(def sap (multpl "s-p-500-price/table?f=m"))
(def pe (multpl "table?f=m"))
(def spe (multpl "shiller-pe/table?f=m"))
(map count [sap pe spe])
=> (1712 1712 1592)

The first thing to notice is that the series are of different lengths. This makes sense because the Shiller PE is calculated using average inflation-adjusted earnings from the previous 10 years. If we find the minimum count m and take the same number of values from each series, they should be aligned. We should, however, check that the dates match up:

(= (map #(take m (map first %)) [sap pe spe]))
=> true

Yes they do. So now we plot all three on a chart to see what they look like:

fig1.overlay

Unfortunately this does not give us much insight into the predictive powers of PE ratios. We need to dig a little further. One thing we notice is that the Shiller PE is less volatile than the plain PE, as we expect, because it is averaging over a longer period. This is more obvious if we examine the distribution explicitly:

fig2.distribution

fig3.distibution.shiller

What we want to know is, if we invest when the PE is low, will we make money? To explore this question we must calculate the gains made when investing at low and high PE ratios.

Let’s define a function called series that just strips out the values from the dates:

(series sap)
=> (153.5 151.55 153.27 151.19 ...

From this we can calculate the gains made from investing on that particular date:

(def ss (series sap))
(def monthly-gains (map / (rest ss) ss))
(def yearly-gains (map / (drop 12 ss) ss))
(def five-year-gains (map / (drop 60 ss) ss))
(mean five-year-gains)
=> 1.175603693981667

Values are monthly, and there are 60 months in 5 years, so we divide the future price by the current price to get the gains.

To make sure we are on the right track, let us look at how those gains are distributed:

fig4.monthly

fig5.yearly

fig6.5year

These distributions are in line with what we would expect from holding an investment for a set period. Over a five year investment you rarely lose half your money, or rarely earn double your money, but mostly likely earn a 0.7 to 1.5 return. So far so good. Now we want to group the returns based upon the PE at the time of investment.

We find the division points for separating the series into four quarters like so:

(def bins [0.125 0.25 0.375 0.5 0.625 0.75 0.875])
(quantile (series pe) :probs bins)
=> (9.34 11.63 13.44 14.91 16.43 17.925 20.62)
(quantile (series spe) :probs bins)
=> (9.68 11.69 13.9 15.89 17.65 19.86 22.89)

This tells us that 12.5% of the recorded Shiller PE ratios fall before 9.68; a further 12.5% occur between 9.69 and 11.69; a further 12.5% occur between 11.69 and 13.9, and so on. These divisions will be our “bins” for evaluating the gains made by investing when the PE falls inside one of these quantiles. We could select any set of bins we want to – there is nothing special about them – they simply define the PE ranges that we want to compare subsequent investment performance.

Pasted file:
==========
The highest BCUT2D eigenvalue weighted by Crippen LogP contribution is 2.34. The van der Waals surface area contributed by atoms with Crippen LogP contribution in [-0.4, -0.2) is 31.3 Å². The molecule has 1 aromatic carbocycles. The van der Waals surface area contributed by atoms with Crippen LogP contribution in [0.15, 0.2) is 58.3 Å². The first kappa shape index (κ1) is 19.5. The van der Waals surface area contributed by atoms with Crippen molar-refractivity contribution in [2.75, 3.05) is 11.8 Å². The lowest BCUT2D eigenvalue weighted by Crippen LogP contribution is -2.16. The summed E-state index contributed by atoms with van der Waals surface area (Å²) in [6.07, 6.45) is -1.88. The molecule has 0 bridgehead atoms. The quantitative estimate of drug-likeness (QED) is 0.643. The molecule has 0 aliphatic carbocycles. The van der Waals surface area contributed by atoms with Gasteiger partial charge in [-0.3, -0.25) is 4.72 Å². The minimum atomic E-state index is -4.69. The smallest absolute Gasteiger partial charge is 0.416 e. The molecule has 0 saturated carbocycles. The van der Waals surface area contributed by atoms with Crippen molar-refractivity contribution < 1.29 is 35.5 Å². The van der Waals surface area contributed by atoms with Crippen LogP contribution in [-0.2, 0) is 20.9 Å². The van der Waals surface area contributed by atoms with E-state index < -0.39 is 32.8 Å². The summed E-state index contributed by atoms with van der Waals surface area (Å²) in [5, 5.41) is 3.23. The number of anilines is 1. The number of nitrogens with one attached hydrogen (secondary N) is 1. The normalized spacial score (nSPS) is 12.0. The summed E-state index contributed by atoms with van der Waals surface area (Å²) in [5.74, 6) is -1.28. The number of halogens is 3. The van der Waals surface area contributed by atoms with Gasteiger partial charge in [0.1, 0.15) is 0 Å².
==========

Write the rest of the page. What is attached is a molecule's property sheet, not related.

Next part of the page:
In the charts below I have adjusted the return to be an Annual Percentage Rate, so that we can compare 1 month gains with 30 year gains.

fig7.performance.pe

fig8.performance.shiller

The periods are in months, and there does seem to be an effect here. High PE values do lead to negative performance, and low PE values do lead to positive returns. But the effect is very, very mild. Before we rush off to our brokers to start placing bets, we should take a look at the possible outcomes, not just the average returns. To do this we will plot the 12 month returns for the upper and lower bins:

fig9.relative.pe

The most important thing to note is that the distributions of the first and last bin performance overlap significantly! This tells us that even though the average case suggests there is a real effect, anything can happen. The market can go in the opposite direction to the PE indicator.

fig10.relative.shiller

Note how the Shiller version also has a wide overlap.

Conclusion

In this post we found an easy and generic way to scrape data from HTML tables using enlive, and we were able to pull in some financial data series and plot them with incanter. Clojure is an excellent language for general programming and data transformation, making it convenient to perform these types of ad hoc analysis. There are no restrictions on how you gather or process your data, and there are many convenient libraries that do one thing very well in Clojure.

Be sure to look at the Clojure resources that you can find in Safari Books Online.

Safari Books Online has the content you need

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About the author

timhead Timothy Pratley currently works for Tideworks Technology as a Development Manager building Traffic Control software for logistics clients including SSA Marine, CSX, and BNSF. He can be reached at timothypratley@gmail.com.